SDHC (short for Secure Digital High Capacity) memory cards are the most popular form of external storage for cameras, camcorders, mobile phones, and a host of other electronic devices. An SDHC memory card can store high definition photos, video and audio, and can be easily transferred from one device to another.
The SDHC memory card extends the original SD specification, allowing for greater storage capacity beyond the 4 GB limit for SD cards. Although almost all newer devices will support SDHC cards without issue, keep in mind that many older devices built to the original SD specification will not support SDHC cards.
Check with your device manufacturer to see if there is a firmware update available that allows your device to use an SDHC memory card. Please note that any device that supports SDHC will also support older SD cards.
The SDHC memory card is available in sizes from 4GB to 32GB. It is available in three different sizes: SDHC, miniSDHC, and microSDHC. The mini and micro formats were created for use in smaller electronic devices, such as mobile phones. All sizes share the same capacity and minimum speed capabilities. SDHC cards use the FAT32 file system, which is the same as used in earlier versions of Windows.
An SD-size adapter can be used for miniSDHC and microSDHC cards so that they can be used in devices that only accept full-size SDHC cards. Often the adapter will be packaged with the card itself.
There are four speed classes available for the SDHC memory card: Class 2 allows a minimum transfer speed of 2 MB / s. This enables standard definition video recording. Class 4 has a minimum transfer speed of 4 MB / s, while Class 6 has a minimum transfer speed of 6 MB / s. These speeds are applicable for high definition video recording.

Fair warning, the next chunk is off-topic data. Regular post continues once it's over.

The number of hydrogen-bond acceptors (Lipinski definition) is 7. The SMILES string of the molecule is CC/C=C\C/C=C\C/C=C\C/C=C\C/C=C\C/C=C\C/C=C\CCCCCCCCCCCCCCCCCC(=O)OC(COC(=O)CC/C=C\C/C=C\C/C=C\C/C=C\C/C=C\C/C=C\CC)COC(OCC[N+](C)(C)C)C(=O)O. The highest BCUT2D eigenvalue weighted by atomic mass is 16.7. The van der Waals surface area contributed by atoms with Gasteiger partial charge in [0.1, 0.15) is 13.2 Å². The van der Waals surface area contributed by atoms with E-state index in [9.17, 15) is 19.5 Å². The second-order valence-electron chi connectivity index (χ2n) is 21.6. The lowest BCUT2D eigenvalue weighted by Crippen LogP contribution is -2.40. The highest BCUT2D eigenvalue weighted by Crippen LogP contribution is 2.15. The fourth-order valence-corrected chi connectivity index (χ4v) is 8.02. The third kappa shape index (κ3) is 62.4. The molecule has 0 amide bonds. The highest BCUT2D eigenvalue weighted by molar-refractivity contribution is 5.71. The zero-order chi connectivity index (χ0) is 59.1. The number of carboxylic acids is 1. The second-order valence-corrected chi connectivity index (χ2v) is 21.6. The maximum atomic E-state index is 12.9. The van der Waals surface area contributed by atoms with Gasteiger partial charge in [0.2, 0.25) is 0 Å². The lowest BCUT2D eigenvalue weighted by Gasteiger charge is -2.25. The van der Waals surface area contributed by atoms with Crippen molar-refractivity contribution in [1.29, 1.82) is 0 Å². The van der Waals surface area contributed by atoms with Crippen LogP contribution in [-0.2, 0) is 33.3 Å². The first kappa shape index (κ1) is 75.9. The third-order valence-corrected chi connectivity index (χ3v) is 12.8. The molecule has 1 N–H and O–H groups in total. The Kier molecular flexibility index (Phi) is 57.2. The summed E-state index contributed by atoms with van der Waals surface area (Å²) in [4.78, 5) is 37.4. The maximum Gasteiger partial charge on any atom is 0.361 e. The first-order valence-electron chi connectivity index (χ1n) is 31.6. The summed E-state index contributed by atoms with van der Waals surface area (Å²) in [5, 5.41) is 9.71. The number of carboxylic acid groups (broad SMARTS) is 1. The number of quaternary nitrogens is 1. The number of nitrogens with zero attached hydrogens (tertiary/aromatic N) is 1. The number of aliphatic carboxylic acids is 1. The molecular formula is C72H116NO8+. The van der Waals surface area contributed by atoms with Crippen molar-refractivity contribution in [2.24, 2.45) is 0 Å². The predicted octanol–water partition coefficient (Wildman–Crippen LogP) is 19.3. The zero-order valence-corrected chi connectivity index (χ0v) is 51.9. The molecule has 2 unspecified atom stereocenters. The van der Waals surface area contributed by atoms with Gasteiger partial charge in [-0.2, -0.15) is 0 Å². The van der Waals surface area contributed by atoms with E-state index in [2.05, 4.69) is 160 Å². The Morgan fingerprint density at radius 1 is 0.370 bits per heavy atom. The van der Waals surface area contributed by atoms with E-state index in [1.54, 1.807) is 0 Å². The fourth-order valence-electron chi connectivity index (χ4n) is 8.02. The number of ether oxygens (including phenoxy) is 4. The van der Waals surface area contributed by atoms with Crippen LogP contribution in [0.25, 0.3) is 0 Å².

The fastest speed class, Class 10, has a minimum transfer rate of 10MB / s and allows simultaneous HD recording. Consult the instruction manual that came with your device to determine which speed class is appropriate for your device.
Some devices have an SDIO slot, which can support SD and SDHC cards, as well as small devices such as GPS navigators, Bluetooth devices, network adapters, modems, and a host of other possible devices.
The SD specification is based on an older memory card standard called MultiMediaCard or MMC. Some devices that use SD cards can also read MMC cards. SD cards were manufactured to compete with the proprietary Memory Stick standard created by Sony. The SD format was created by SanDisk, Matsushita, and Toshiba, and was first introduced in 1999.
The next generation of SD cards, SDXC, has recently been introduced. SDXC cards can handle up to 2TB of data, with transfer speeds of up to 100MB / s. Uses Microsoft’s exFAT file system for portable drives. The first SDXC cards have just started to appear on the market. Like SD and SDHC cards, SDXC cards may not be compatible with devices that only support the SDHC standard.